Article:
Red vs Green vs Blue V2 - Extras

Submitted by AussieTimmeh on 8 April, 2012 - 03:16

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Some things to consider are the goodies that are offered by each card. Nvidia has PhysX, CUDA, FXAA, etc, while AMD boasts App Acceleration and GCN Architechture, among other things. You could do a whole article focusing on these alone, but as this article focuses on the pros and cons of surround setups, I'll leave the standard extras to the specialists to debate and focus on the extras that affect living with 3 monitors.

The Triplehead2Go software has some unpleasant quirks. For instance, some games such as DiRT3 don't recognise that it is a multi-monitor setup, so your nicely centered HUD isn't centered at all - it's spanned. That sucks! At first I suspected the game may have been running in DX9 which was causing the spanned HUD, but MSI Afterburner confirmed that the game was actually running in DX11, so it’s an issue when using the Triplehead2Go.

Screen tearing is something that seems to affect the Eyefinity setups pretty badly. There are always threads about it in the Eyefinity forum. The easiest way to test this is to grab a window (like the Steam main window or a Windows folder with pictures in it) and drag it around your monitors. If your system has tearing, you'll notice the window that you are moving has a split in it somewhere. Usually this will only happen on one or two monitors and will happen in game also. For me, it happens on my two outside monitors (connected by DVI). It's pretty noticeable on my system if you are looking for it.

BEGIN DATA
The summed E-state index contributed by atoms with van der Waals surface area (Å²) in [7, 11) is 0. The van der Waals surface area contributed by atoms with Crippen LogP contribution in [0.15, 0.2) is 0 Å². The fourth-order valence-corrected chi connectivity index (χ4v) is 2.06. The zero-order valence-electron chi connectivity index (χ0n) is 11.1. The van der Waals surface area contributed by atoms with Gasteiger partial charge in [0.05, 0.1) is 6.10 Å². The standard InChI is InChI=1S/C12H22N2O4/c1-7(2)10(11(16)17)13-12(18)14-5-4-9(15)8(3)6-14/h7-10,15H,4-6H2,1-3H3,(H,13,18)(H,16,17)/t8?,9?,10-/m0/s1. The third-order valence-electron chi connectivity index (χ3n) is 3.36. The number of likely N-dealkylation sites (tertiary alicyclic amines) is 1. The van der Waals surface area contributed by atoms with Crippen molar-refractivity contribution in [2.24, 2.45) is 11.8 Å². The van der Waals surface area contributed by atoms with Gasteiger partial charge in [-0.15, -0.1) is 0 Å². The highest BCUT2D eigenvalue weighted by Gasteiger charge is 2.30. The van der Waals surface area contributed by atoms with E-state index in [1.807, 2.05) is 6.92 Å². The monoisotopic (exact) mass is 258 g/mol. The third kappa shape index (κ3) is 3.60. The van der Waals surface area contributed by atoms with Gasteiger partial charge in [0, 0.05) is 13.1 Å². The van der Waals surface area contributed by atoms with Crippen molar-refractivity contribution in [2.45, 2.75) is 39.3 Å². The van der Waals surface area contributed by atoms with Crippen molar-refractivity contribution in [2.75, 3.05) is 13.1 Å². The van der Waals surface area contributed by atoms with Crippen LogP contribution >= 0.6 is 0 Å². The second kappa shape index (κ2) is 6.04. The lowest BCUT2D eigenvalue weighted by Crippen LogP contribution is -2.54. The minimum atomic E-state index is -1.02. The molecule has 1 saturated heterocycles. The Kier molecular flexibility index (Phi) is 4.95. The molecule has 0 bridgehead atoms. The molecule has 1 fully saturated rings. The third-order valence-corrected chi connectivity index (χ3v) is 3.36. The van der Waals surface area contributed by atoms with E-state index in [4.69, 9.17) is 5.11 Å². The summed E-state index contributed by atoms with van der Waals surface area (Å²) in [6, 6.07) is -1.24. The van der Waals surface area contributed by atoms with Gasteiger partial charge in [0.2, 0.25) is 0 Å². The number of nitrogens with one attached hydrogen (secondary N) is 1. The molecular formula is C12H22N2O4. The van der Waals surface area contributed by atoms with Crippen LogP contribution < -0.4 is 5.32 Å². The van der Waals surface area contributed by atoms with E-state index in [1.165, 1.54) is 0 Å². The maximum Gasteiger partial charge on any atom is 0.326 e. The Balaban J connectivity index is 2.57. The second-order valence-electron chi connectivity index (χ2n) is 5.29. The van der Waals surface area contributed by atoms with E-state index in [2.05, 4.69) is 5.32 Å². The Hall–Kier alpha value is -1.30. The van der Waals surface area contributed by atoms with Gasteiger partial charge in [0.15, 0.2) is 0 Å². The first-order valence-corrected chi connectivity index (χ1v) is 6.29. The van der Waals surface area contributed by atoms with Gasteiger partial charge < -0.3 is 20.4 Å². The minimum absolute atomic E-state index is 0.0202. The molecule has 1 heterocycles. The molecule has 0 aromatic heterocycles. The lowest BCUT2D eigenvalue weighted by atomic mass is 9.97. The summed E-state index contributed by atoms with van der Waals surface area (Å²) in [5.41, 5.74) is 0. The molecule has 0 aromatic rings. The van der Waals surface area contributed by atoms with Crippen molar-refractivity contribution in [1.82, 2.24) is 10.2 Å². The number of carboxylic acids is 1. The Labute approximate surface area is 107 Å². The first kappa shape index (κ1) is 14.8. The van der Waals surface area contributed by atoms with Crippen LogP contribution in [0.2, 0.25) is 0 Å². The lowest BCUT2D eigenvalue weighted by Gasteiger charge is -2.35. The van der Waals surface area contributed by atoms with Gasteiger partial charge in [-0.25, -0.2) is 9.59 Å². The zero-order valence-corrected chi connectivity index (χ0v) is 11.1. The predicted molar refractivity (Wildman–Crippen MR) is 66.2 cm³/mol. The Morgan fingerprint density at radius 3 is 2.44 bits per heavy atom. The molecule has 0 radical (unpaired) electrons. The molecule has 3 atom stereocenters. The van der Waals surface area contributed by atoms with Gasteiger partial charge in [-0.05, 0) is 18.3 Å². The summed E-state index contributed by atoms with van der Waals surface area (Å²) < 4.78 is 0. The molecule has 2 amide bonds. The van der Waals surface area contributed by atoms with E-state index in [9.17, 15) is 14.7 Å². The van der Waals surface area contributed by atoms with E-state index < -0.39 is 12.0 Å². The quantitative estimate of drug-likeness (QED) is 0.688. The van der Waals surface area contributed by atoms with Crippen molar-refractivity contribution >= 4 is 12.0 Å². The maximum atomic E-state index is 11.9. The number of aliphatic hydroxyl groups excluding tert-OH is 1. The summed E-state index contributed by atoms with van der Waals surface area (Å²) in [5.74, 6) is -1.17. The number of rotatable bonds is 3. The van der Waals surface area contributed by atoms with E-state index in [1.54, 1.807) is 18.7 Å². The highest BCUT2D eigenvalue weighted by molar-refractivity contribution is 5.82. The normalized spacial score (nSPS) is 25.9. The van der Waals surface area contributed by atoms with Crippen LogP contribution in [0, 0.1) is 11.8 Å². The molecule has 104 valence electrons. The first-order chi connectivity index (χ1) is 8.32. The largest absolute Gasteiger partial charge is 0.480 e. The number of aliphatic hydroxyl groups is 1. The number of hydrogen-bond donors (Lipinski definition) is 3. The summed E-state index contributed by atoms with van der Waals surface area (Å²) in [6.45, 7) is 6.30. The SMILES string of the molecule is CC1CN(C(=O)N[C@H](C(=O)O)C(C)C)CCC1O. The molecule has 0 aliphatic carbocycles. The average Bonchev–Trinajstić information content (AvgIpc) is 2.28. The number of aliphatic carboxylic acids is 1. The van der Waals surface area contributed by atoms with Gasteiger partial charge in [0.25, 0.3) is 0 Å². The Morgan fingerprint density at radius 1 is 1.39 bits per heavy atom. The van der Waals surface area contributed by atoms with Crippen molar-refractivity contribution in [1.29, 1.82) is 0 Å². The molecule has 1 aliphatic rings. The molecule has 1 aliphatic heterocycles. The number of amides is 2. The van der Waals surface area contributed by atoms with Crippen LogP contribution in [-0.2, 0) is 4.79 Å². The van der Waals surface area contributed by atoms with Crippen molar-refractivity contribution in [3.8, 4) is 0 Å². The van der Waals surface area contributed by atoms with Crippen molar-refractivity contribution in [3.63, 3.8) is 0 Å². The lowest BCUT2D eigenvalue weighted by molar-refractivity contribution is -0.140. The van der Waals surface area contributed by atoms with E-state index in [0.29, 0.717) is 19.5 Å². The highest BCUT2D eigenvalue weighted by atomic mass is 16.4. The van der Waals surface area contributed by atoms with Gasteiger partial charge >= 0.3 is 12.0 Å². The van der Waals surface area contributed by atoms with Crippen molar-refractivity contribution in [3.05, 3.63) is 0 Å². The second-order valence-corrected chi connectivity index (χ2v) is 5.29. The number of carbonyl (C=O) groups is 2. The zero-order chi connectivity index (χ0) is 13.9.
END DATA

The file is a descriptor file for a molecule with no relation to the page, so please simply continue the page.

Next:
Just for the curious, the Triplehead2Go seems immune to tearing when using the same AMD card that did have tearing in Eyefinity. What is interesting is that the connection to the TH2G is using the same connection that goes to an outside monitor in Eyefinity that experiences tearing.

On a bright note for AMD users, the update to Eyefinity 2.0 introduces the ability to natively move your taskbar. In this example, I have it set to the center monitor. Bezel correction does not hide the edges of it either, it takes that into account. You can also move it to any particular monitor, not just the center.

Nvidia has also introduced this feature into the 301 series drivers, and it similarly works well, although it is limited to the center monitor only.


Something to note that is common to both systems is that when manually resizing a window using a centered taskbar, you cannot drag the window down past the 'invisible taskbar' on the side monitors. This is not a big problem but worth knowing. However, if you maximise the window on the Nvidia Surround setup, it will maximise to the full monitor. You cannot maximise an Eyefinity window to a particular monitor without extra software such as Hydravision, but because it refused to run on my setup when using 12.2 or 12.3, I cannot comment how it behaves in this situation.


Another point to note is that when the computer initially boots, or when you return to the desktop from a fullscreen application, the taskbar initially appears to span all 3 monitors but then snaps to the center monitor. This happens for both Nvidia Surround and Eyefinity.